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A sampler plate with cabbage roll, pierogi and kielbasa at Julek's Polish Kitchen in Talent. Photo by Maureen Battistella

A taste of Poland in Talent

When you walk into Julek’s Polish Kitchen, you know immediately you’ve discovered authentic Eastern European cuisine and are in for an exceptional dining experience.

There are scents of dill, vinegar, rich savory and sweet notes that tease the appetite. Tables showcase fine embroidery, lacework and cutwork, and family portraits with big, old-fashioned, elaborate frames hang on the walls. Soothing instrumentals, Gypsy violins perhaps, sound light to the ear.

Bogusia Antczak opened Julek’s in 2012, featuring farm-fresh foods and home-style cooking of her family’s traditions in Dar?owo, Poland.

You’ll see Antczak working at her craft as the kitchen’s serving pass is open to the restaurant. There are no shortcuts, no quick fixes to the fine foods she prepares, and she uses locally grown produce when she can, along with antibiotic- and hormone-free meats.

Julek’s appetizers run from $6 for a walnut-basil pesto (bazilijka) to $14 for marinated herring (sledzie), both served with bread (chleb). A mixed greens salad is priced at $8, but the more interesting salads are composed with sauerkraut (kaputsta kiszona) or beets (salata buraczkowa) at $5.

The traditional borscht soup (barszcz czerwony) is exceptional, a deep rich red, slow-simmered with vegetables and spices and thickened with tender black beans. The soup was sweet with beets, offset by the slightest hint of vinegar. There was no heavy sour cream garnish on the borscht, a welcome change for calorie-conscious diners. A cup of borscht is $4 and a bowl costs $7, the sourdough bread soup with potatoes, boiled egg and kielbasa is $1 more.

Julek’s has all the traditional dishes you might expect from a Slavic restaurant, but each chef prepares them differently, according to their own family’s traditions.

At Julek’s, these Polish comfort foods are delicious and are best tasted and enjoyed over several visits.

Pierogi are typically prepared as noodle dough stuffed with spinach, potato, cheese, sauerkraut or chicken, boiled and browned in a pan sauce. At $26, Julek’s pierogi are the most expensive item on the menu, reflecting the patient handiwork that goes into each assembly. Available as a half order of four pierogi for $13, we could try each of the four varieties, the favorite being sauerkraut and mushroom. I found the toothsome and tender dough gave way to crisp, fermented cabbage with minced mushrooms. Sauced with an onion-bacon sauté, these pierogi were everything we’d hoped for.

For the hearty eater, a cabbage roll sampler plate at $25 is a customer favorite. This plate offers a variety of tastes, including a pork and rice stuffed cabbage roll covered with a deep, meaty tomato sauce, three pierogi of your choice, and a link of kielbasa along with mashed potatoes and a mix of vegetables.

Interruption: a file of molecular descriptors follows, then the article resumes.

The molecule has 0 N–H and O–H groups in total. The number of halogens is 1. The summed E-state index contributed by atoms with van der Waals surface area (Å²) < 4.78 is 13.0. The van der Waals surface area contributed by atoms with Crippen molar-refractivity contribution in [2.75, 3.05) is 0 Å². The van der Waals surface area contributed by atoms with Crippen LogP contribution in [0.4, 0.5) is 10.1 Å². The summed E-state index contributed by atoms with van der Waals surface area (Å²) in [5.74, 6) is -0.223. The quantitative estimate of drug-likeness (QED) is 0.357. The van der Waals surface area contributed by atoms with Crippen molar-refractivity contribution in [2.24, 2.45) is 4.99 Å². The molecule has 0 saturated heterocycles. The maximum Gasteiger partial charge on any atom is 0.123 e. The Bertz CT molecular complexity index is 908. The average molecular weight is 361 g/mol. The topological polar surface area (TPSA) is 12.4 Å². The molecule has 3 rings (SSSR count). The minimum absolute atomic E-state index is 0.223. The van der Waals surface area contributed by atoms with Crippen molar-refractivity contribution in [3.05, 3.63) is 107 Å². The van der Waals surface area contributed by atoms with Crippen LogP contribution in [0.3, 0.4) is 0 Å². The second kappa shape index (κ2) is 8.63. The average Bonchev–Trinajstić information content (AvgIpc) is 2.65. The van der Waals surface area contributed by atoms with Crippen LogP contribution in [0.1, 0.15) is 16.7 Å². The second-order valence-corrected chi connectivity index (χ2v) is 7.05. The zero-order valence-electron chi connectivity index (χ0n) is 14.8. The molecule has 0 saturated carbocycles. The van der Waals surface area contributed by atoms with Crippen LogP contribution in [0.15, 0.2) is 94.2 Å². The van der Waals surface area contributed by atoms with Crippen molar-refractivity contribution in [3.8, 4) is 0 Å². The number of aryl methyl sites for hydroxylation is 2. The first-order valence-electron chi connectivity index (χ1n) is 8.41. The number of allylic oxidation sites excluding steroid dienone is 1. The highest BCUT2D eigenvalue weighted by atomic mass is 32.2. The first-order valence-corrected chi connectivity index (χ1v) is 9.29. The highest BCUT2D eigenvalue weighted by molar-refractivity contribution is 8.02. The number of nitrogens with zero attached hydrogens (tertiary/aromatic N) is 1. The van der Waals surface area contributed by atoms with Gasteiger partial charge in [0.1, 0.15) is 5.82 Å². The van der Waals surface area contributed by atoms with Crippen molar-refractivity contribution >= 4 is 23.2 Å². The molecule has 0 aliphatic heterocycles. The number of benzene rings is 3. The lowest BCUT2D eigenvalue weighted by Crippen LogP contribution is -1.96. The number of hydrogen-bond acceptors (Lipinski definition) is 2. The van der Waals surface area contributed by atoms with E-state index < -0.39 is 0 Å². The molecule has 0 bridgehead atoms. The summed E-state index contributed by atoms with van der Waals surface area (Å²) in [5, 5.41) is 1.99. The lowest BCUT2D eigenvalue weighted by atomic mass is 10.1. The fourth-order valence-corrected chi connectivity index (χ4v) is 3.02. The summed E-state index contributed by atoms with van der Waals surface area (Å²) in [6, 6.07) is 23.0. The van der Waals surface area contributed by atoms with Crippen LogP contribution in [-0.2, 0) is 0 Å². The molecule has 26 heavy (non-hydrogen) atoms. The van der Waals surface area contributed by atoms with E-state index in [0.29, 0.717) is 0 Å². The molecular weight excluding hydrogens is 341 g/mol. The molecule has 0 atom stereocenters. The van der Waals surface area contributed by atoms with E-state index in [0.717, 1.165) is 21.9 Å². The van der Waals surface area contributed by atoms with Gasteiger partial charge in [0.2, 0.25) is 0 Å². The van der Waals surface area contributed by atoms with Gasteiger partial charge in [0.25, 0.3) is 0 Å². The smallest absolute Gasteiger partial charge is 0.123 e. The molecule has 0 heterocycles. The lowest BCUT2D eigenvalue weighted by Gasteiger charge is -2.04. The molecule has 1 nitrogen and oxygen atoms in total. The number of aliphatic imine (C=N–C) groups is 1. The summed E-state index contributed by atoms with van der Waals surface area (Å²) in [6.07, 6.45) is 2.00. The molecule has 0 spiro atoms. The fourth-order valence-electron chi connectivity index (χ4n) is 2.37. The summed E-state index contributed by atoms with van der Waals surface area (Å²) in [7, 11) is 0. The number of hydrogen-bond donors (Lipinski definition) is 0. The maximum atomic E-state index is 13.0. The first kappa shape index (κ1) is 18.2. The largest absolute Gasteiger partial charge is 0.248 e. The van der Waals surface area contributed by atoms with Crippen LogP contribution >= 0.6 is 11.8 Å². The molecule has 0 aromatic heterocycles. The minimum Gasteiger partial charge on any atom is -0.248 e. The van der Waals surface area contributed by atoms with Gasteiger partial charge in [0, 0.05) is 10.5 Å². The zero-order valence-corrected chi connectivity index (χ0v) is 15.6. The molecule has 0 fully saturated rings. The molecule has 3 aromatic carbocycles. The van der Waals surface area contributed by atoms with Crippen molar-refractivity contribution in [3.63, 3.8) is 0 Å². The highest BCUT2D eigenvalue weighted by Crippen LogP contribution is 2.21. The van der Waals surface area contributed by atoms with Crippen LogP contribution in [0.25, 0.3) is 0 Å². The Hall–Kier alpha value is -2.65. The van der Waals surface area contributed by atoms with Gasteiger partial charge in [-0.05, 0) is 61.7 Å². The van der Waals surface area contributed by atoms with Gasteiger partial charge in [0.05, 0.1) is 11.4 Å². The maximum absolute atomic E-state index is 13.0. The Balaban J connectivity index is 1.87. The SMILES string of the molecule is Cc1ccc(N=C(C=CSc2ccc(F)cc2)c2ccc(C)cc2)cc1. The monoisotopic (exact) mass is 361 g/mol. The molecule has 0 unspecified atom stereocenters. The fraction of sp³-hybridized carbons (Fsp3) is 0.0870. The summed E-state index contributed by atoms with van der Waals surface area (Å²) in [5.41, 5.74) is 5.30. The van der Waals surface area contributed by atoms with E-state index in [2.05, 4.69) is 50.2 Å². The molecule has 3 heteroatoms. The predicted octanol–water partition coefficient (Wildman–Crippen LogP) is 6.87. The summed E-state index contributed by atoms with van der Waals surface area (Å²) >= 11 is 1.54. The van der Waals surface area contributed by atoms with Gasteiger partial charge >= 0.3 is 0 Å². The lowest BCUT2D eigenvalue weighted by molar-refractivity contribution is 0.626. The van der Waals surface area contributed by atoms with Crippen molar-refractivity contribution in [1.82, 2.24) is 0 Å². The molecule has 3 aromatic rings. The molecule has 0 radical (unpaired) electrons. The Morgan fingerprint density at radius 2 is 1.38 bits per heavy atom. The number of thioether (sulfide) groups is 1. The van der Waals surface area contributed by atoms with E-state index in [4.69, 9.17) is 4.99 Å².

The evening’s best pick was the pork shoulder (pieczen), braised in red wine, bay leaf and mushrooms, at $24. The meat was fall-apart tender, and the pan sauce rich and fruity resulting in a sensory explosion of umami. Served with mashed potatoes, sprinkled with chives and crisp-tender sautéed vegetables, this dish is one to remember. I sopped up the sauce with bread, not leaving a drop.

Seasonal specials are marked on the board, and right now Julek’s offers mamaliga (a polenta with fresh mushrooms), chicken breasts with an orange sauce dressed with pistachios, and a summer pierogi with garlic.

A rotating selection of desserts begs attention on every visit to Julek’s, along with special bakes announced on the restaurant’s Facebook page, such as chruscki (fried angel wings), paczi (filled donuts) and sernik (cheesecake). Always on Julek’s menu are sweet, cheese-filled crepes (nalesniki), apple cake (jablecznik) and chocolate cake (ciasto czekoladowe) at $8 to $9.

Antczak makes her crepes to order so they will be hot and fresh when they get to your table. My thin, eggy crepe was filled with sweet cottage cheese, walnuts and cinnamon. Slightly sour, the cottage cheese paired perfectly with a dollop of thick, tart plum jam that topped the crepe. After one delicious bite, I boxed it up to enjoy another day.

Julek’s offers hyper-local wines, with reds and whites from vineyards within a 5-mile radius of the restaurant. Look for Ledger David, Pebblestone and Trium. For those with a taste for the less familiar, Julek’s also carries a Polish liquor, Nalewaka, and a unique assortment of imported Polish beers. The beers include several lagers, porters and ales with complex tastes in the Baltic tradition, all available in 16.9-ounce bottles for $6.

Julek’s Polish Kitchen is at 160 N. Pacific Highway, Talent. Hours are 4:30 to 9 p.m. Tuesdays through Saturdays. Vegetarian options and gluten-free selections are available on request. See julekspolishkitchen.com or call 541-897-4444 for information.

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